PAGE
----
907.2 Road Safety Assessment (RSA)
A road safety assessment (RSA) is a formal examination of the safety performance of a given roadway facility by an independent multidisciplinary team. RSAs may be conducted on existing roadway facilities or on future facilities during the design and/or construction phases. During a RSA, the team collectively examines the roadway facility to identify potential safety issues and opportunities for improvements to enhance the safety for all road users. RSAs aim to answer the following questions:
- What elements of the road may present a safety concern: to what extent, to which road users, and under what circumstances?
- What opportunities exist to eliminate or mitigate identified safety concerns?
In 2008 the Federal Highway Administration (FHWA) identified RSAs as one of nine proven crash countermeasures all states should consider implementing into their safety plans. Studies have shown crash reductions of up to 60% in locations where RSAs have been conducted. In addition, RSAs can provide reductions in lifecycle costs, societal costs of collisions and liability claims.
When to Conduct RSAs
As previously noted, RSAs may be conducted on existing or future roadway facilities and at several different stages. The greatest opportunity for safety benefits tends to occur in the planning and preliminary stages of a project. Changes to improve the safety performance of a facility are typically easier to implement in these early stages. Once a design progresses into construction, these changes can become more difficult, costly and time-consuming. In addition, RSAs conducted at the early stages of a project offer greater feasibility for incorporating more large-scale improvements that may offer maximum safety benefit.
Once construction of a project has began, RSAs can still be used effectively to identify potential safety issues and countermeasures prior to project completion. One advantage of RSAs conducted during construction is the ability for the RSA team to view parts of the project as-built. Finalized plans are also available at this stage which may allow the RSA to be more comprehensive. RSAs during the construction phase can be especially ideal for existing roadway facilities. Conducting an RSA on a existing facility while other construction is taking place may allow for safety enhancements to be added to the current project that otherwise may not have been included.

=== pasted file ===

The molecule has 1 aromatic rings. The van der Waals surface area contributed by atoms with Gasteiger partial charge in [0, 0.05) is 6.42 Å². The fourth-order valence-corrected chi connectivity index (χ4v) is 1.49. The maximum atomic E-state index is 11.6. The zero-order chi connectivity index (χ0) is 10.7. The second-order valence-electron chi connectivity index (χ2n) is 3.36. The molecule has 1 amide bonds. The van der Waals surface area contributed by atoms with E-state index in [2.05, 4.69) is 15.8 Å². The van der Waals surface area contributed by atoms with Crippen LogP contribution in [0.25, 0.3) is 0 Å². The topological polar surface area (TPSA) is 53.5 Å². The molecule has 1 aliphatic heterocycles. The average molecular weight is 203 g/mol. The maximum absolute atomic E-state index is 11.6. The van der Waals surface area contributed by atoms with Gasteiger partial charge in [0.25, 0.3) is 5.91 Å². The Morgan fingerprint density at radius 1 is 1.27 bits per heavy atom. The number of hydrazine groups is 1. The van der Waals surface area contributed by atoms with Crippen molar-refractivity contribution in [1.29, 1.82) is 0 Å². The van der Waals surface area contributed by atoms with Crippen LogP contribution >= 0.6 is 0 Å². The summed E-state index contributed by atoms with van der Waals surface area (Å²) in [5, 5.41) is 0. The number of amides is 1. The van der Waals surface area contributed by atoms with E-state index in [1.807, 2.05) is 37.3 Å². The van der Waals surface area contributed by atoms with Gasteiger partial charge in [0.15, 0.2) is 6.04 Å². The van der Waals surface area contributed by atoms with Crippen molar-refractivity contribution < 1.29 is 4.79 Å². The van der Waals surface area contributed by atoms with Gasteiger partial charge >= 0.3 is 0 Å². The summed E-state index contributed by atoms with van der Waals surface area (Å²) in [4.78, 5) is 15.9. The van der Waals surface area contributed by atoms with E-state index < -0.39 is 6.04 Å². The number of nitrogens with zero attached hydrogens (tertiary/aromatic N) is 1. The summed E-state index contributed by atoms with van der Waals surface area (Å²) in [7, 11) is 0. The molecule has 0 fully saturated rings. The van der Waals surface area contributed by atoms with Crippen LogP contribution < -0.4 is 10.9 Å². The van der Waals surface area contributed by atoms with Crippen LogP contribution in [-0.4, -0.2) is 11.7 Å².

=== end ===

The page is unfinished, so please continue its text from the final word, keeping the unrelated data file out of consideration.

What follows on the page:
For existing facilities, RSAs are unique in that they look more at ways to mitigate potential concerns due to existing characteristics rather than making design changes prior to facility use. These RSAs are still proactive in that they don’t only focus on existing issues, but also on potential issues due to existing characteristics. RSAs on existing facilities also have the added benefit having crash data available for review. Every year, MoDOT produces High Severity Lists for both roadway segments and intersections. These lists can be used to identify specific existing locations at which an RSA may be beneficial. For existing facilities, RSAs may offer a quick, low-cost method for addressing safety improvements while waiting for larger-scale projects to be programmed.